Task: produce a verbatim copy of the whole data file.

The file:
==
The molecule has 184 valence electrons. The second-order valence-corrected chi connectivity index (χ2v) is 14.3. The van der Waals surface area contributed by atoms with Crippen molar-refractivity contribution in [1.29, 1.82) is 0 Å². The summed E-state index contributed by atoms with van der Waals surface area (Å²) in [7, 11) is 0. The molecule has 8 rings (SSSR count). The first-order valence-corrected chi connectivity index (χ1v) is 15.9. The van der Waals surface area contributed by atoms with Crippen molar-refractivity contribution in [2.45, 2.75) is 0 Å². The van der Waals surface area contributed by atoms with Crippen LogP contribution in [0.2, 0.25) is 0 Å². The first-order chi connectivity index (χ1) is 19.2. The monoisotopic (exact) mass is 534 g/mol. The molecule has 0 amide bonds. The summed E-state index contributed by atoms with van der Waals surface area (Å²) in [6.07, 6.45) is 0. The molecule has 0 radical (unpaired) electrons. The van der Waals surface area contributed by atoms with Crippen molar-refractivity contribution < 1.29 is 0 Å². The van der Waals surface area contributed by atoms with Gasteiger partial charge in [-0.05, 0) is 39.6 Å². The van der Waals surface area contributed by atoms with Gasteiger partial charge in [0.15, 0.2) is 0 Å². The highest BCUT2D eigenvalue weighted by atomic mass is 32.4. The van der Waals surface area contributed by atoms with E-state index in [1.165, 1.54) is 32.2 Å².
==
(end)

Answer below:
The molecule has 184 valence electrons. The second-order valence-corrected chi connectivity index (χ2v) is 14.3. The van der Waals surface area contributed by atoms with Crippen molar-refractivity contribution in [1.29, 1.82) is 0 Å². The summed E-state index contributed by atoms with van der Waals surface area (Å²) in [7, 11) is 0. The molecule has 8 rings (SSSR count). The first-order valence-corrected chi connectivity index (χ1v) is 15.9. The van der Waals surface area contributed by atoms with Crippen molar-refractivity contribution in [2.45, 2.75) is 0 Å². The van der Waals surface area contributed by atoms with Crippen LogP contribution in [0.2, 0.25) is 0 Å². The first-order chi connectivity index (χ1) is 19.2. The monoisotopic (exact) mass is 534 g/mol. The molecule has 0 amide bonds. The summed E-state index contributed by atoms with van der Waals surface area (Å²) in [6.07, 6.45) is 0. The molecule has 0 radical (unpaired) electrons. The van der Waals surface area contributed by atoms with Crippen molar-refractivity contribution < 1.29 is 0 Å². The van der Waals surface area contributed by atoms with Gasteiger partial charge in [-0.05, 0) is 39.6 Å². The van der Waals surface area contributed by atoms with Gasteiger partial charge in [0.15, 0.2) is 0 Å². The highest BCUT2D eigenvalue weighted by atomic mass is 32.4. The van der Waals surface area contributed by atoms with E-state index in [1.165, 1.54) is 32.2 Å².